Jim Quist is the President and Founder of NewCastle Home Loans. Jim has worked in the mortgage industry for over 20 years. His goal is to help home buyers find the information they need to close on their home purchase with confidence.
If you owe tax debt to the IRS, you may be afraid your dream of homeownership is on the line. And our underwriters are here to to tell you how you can get approved for a mortgage if you owe federal taxes. In fact, this is one of the most common mortgage questions we hear.
"I am looking to buy a new home, but I owe the IRS approximately $16,000 for tax years 2018 and 2019. I have been told that I need to pay off my delinquent tax debt before I can apply for a mortgage. I have $20,000 in savings, but I was hoping to use that money as a down payment to purchase the house. Is there any way to pay part of my tax debt off and qualify or do I really need to pay it all off?"
You do NOT need to pay off the entire tax debt that you owe in order to qualify for a mortgage! Depending on the type of mortgage you are applying for - FHA or Fannie Mae Conforming - you will need to meet certain requirements. We’ll breakdown what you need to do to qualify for each loan type below.
What FHA guidelines say about qualifying for a mortgage when you owe federal tax debt:
“Federal Tax Debts:
Tax liens may remain unpaid if the Borrower has entered into a valid repayment agreement with the federal agency owed to make regular payments on the debt and the Borrower has made timely payments for at least three months of scheduled payments. The Borrower cannot prepay scheduled payments in order to meet the required minimum of three months of payments.
The Mortgagee must include the payment amount in the agreement in the calculation of the Borrower’s Debt-to-Income (DTI) ratio.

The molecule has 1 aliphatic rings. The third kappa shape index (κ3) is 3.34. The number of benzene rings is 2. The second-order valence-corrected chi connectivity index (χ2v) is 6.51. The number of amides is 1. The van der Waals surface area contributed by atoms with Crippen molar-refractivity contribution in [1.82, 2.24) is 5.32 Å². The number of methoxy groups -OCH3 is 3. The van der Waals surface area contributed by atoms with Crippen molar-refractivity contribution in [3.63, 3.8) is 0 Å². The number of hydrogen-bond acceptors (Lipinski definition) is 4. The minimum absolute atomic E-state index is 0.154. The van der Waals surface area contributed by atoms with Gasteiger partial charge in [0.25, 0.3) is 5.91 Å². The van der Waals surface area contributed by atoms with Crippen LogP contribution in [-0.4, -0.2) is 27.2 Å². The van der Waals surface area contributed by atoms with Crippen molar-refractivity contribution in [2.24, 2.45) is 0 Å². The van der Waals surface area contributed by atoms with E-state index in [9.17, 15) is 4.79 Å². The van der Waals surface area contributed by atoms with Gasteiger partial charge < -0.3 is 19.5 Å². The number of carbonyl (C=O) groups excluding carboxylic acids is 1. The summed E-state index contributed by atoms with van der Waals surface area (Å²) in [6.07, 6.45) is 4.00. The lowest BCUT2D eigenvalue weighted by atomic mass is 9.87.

Federal Tax Liens:
Tax liens may remain unpaid if the Borrower has entered into a valid repayment agreement with the lien holder to make regular payments on the debt and the Borrower has made timely payments for at least three months of scheduled payments. The Borrower cannot prepay scheduled payments in order to meet the required minimum of three months of payments. The lien holder must subordinate the tax lien to the FHA-insured Mortgage.”
What this means to you:
- Call the IRS and set up a repayment plan with them. Make sure you ask them to send you a copy of the repayment agreement that specifies the total amount you owe and what the monthly payment amount will be. Keep the letter in a safe place and give it to your lender when you apply for the mortgage.
- You MUST make THREE CONSECUTIVE payments ON TIME, as agreed to in your repayment plan BEFORE you apply for an FHA loan. So, if you make your first payment on January 1st, the second on February 1st and the third on March 1st… you can apply for the loan on March 1st.
- When you apply for the loan, make sure to inform your lender about the repayment agreement and to include the monthly payment amount in your liabilities on your loan application. You will need to give them a copy of the repayment agreement you received from the IRS along with proof of the payments you’ve made. You can obtain a payment history from the IRS online or call them and have them send it to you.